Mitt Romney and Paul Ryan want to turn Medicare over to the private market. And as was the case before Obamacare, where private insurers dropped coverage for patients who had preexisting conditions and were deemed “risky”, seniors would face the same fate.

The underlining message is who should bear the burden. Time and time again, whether it is with Romney’s plan to lower the tax rates for the top percent (which means that taxes on the middle-class will be higher); or with Romney’s plan to decrease the size of the federal government (even when states are barely able to keep teachers police officers on payroll), we have seen the Republican Party shift greater burdens to people with less bargaining power.

But what Republicans need to understand is that we’re all interdependent on one another in all walks of life.

That is the choice in this election. 

Monday, August 6, 2012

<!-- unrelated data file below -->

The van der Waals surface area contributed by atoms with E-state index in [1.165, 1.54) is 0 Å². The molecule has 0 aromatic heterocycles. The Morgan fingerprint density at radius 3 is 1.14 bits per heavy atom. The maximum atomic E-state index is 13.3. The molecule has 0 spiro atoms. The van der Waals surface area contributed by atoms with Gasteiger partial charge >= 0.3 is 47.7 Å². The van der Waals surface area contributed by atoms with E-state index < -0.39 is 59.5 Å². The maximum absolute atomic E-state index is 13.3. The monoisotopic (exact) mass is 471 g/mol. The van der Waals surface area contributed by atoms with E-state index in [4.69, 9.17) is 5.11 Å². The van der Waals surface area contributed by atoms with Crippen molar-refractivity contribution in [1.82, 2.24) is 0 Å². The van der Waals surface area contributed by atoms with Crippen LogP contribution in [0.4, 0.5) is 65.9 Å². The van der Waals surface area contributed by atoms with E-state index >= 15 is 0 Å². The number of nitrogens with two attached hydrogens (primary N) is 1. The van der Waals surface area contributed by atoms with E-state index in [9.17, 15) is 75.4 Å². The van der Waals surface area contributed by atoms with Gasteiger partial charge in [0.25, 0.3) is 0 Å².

The Need for Growth

"I came in and the jobs had been just falling off a cliff. I came in and they kept falling for 11 months and then we turned around and we're coming back. And that's progress. And if you're going to suggest to me that somehow the day I got elected, somehow jobs should immediately turn around, why that would be silly. It takes a while to get things turned around.”
-Governor Mitt Romney (Press Conference, 6/24/2006)

Although our economy has created 4.5 million new jobs since President Obama took office; although we have prevented another Great Depression; and although Democrats have been continuously fighting to create more jobs, we need to continue promoting policies that have been proven to work, and discontinue those that have failed.

Many of these failed policies stem from the notion that “government is not the solution to our problem; government is the problem.”

Since our nation’s founding, we have depended upon a strong national government to open up opportunity, ensure equality, encourage competition, and keep our democracy strong. Thus, the only way to continue improving the state of our union is to understand that government is not the cause of our problems, but rather the solution to them.